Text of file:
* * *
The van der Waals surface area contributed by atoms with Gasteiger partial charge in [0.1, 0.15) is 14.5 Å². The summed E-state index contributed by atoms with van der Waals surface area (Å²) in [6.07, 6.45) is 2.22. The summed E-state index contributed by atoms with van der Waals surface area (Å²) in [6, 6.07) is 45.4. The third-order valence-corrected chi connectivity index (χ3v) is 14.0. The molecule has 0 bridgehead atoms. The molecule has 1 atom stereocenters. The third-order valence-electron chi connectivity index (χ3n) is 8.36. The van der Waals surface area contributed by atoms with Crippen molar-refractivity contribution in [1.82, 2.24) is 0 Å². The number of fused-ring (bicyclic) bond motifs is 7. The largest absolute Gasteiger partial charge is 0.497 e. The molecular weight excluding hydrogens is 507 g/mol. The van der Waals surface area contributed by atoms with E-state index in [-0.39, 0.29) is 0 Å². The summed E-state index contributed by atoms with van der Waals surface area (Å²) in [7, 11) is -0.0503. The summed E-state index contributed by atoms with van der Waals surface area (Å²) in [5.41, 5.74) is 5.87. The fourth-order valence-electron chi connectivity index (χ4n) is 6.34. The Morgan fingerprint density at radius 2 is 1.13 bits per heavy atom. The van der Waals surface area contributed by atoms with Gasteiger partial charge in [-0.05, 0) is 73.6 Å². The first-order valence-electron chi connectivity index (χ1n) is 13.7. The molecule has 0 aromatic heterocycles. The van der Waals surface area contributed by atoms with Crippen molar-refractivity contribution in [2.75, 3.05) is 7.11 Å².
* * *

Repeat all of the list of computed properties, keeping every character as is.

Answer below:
The van der Waals surface area contributed by atoms with Gasteiger partial charge in [0.1, 0.15) is 14.5 Å². The summed E-state index contributed by atoms with van der Waals surface area (Å²) in [6.07, 6.45) is 2.22. The summed E-state index contributed by atoms with van der Waals surface area (Å²) in [6, 6.07) is 45.4. The third-order valence-corrected chi connectivity index (χ3v) is 14.0. The molecule has 0 bridgehead atoms. The molecule has 1 atom stereocenters. The third-order valence-electron chi connectivity index (χ3n) is 8.36. The van der Waals surface area contributed by atoms with Crippen molar-refractivity contribution in [1.82, 2.24) is 0 Å². The number of fused-ring (bicyclic) bond motifs is 7. The largest absolute Gasteiger partial charge is 0.497 e. The molecular weight excluding hydrogens is 507 g/mol. The van der Waals surface area contributed by atoms with E-state index in [-0.39, 0.29) is 0 Å². The summed E-state index contributed by atoms with van der Waals surface area (Å²) in [7, 11) is -0.0503. The summed E-state index contributed by atoms with van der Waals surface area (Å²) in [5.41, 5.74) is 5.87. The fourth-order valence-electron chi connectivity index (χ4n) is 6.34. The Morgan fingerprint density at radius 2 is 1.13 bits per heavy atom. The van der Waals surface area contributed by atoms with Gasteiger partial charge in [-0.05, 0) is 73.6 Å². The first-order valence-electron chi connectivity index (χ1n) is 13.7. The molecule has 0 aromatic heterocycles. The van der Waals surface area contributed by atoms with Crippen molar-refractivity contribution in [2.75, 3.05) is 7.11 Å².